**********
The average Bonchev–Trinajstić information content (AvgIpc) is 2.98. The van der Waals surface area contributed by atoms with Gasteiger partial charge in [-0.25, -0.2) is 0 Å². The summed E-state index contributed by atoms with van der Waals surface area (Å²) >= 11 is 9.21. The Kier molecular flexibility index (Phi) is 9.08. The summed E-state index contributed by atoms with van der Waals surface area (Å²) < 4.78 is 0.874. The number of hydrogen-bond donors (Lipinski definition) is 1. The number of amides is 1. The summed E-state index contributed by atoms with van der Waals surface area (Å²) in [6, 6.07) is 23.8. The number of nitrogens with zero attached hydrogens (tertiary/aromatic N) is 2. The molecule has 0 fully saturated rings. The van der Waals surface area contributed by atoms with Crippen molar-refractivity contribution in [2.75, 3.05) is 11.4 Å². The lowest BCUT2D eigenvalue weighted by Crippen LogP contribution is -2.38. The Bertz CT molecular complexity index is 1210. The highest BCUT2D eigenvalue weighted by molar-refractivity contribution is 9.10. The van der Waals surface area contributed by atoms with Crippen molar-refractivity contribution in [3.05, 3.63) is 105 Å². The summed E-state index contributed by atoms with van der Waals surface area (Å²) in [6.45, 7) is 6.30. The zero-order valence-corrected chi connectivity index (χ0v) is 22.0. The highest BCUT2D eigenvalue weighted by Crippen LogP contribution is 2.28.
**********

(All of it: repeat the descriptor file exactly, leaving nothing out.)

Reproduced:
The average Bonchev–Trinajstić information content (AvgIpc) is 2.98. The van der Waals surface area contributed by atoms with Gasteiger partial charge in [-0.25, -0.2) is 0 Å². The summed E-state index contributed by atoms with van der Waals surface area (Å²) >= 11 is 9.21. The Kier molecular flexibility index (Phi) is 9.08. The summed E-state index contributed by atoms with van der Waals surface area (Å²) < 4.78 is 0.874. The number of hydrogen-bond donors (Lipinski definition) is 1. The number of amides is 1. The summed E-state index contributed by atoms with van der Waals surface area (Å²) in [6, 6.07) is 23.8. The number of nitrogens with zero attached hydrogens (tertiary/aromatic N) is 2. The molecule has 0 fully saturated rings. The van der Waals surface area contributed by atoms with Crippen molar-refractivity contribution in [2.75, 3.05) is 11.4 Å². The lowest BCUT2D eigenvalue weighted by Crippen LogP contribution is -2.38. The Bertz CT molecular complexity index is 1210. The highest BCUT2D eigenvalue weighted by molar-refractivity contribution is 9.10. The van der Waals surface area contributed by atoms with Crippen molar-refractivity contribution in [3.05, 3.63) is 105 Å². The summed E-state index contributed by atoms with van der Waals surface area (Å²) in [6.45, 7) is 6.30. The zero-order valence-corrected chi connectivity index (χ0v) is 22.0. The highest BCUT2D eigenvalue weighted by Crippen LogP contribution is 2.28.